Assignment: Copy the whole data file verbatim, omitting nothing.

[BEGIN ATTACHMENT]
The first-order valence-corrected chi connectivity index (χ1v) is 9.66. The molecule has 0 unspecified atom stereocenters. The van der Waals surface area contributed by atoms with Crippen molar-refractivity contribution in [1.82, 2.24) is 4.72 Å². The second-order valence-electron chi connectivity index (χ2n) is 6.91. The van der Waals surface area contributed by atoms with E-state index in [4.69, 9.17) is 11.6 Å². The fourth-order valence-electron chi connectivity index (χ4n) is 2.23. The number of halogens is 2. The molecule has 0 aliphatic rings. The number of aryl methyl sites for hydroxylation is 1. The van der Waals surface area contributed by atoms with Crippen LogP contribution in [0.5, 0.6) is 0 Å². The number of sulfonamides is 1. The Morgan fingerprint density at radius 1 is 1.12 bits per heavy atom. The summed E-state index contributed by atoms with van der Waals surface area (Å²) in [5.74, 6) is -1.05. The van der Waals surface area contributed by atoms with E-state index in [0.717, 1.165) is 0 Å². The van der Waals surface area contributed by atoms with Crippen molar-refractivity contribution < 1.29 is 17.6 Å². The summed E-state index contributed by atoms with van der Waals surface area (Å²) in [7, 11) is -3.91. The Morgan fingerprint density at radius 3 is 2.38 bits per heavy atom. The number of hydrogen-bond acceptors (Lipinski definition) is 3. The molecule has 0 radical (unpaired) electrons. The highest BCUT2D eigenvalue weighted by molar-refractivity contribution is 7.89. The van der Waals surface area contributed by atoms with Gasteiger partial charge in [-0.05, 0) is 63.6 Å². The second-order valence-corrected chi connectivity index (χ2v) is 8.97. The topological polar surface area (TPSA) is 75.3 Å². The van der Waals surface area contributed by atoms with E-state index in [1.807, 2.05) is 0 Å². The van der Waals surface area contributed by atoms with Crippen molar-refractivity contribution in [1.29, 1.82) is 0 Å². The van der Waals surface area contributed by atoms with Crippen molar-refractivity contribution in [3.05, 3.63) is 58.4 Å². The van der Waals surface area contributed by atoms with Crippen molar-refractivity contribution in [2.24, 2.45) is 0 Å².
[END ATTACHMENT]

The first-order valence-corrected chi connectivity index (χ1v) is 9.66. The molecule has 0 unspecified atom stereocenters. The van der Waals surface area contributed by atoms with Crippen molar-refractivity contribution in [1.82, 2.24) is 4.72 Å². The second-order valence-electron chi connectivity index (χ2n) is 6.91. The van der Waals surface area contributed by atoms with E-state index in [4.69, 9.17) is 11.6 Å². The fourth-order valence-electron chi connectivity index (χ4n) is 2.23. The number of halogens is 2. The molecule has 0 aliphatic rings. The number of aryl methyl sites for hydroxylation is 1. The van der Waals surface area contributed by atoms with Crippen LogP contribution in [0.5, 0.6) is 0 Å². The number of sulfonamides is 1. The Morgan fingerprint density at radius 1 is 1.12 bits per heavy atom. The summed E-state index contributed by atoms with van der Waals surface area (Å²) in [5.74, 6) is -1.05. The van der Waals surface area contributed by atoms with E-state index in [0.717, 1.165) is 0 Å². The van der Waals surface area contributed by atoms with Crippen molar-refractivity contribution < 1.29 is 17.6 Å². The summed E-state index contributed by atoms with van der Waals surface area (Å²) in [7, 11) is -3.91. The Morgan fingerprint density at radius 3 is 2.38 bits per heavy atom. The number of hydrogen-bond acceptors (Lipinski definition) is 3. The molecule has 0 radical (unpaired) electrons. The highest BCUT2D eigenvalue weighted by molar-refractivity contribution is 7.89. The van der Waals surface area contributed by atoms with Gasteiger partial charge in [-0.05, 0) is 63.6 Å². The second-order valence-corrected chi connectivity index (χ2v) is 8.97. The topological polar surface area (TPSA) is 75.3 Å². The van der Waals surface area contributed by atoms with E-state index in [1.807, 2.05) is 0 Å². The van der Waals surface area contributed by atoms with Crippen molar-refractivity contribution in [1.29, 1.82) is 0 Å². The van der Waals surface area contributed by atoms with Crippen molar-refractivity contribution in [3.05, 3.63) is 58.4 Å². The van der Waals surface area contributed by atoms with Crippen molar-refractivity contribution in [2.24, 2.45) is 0 Å².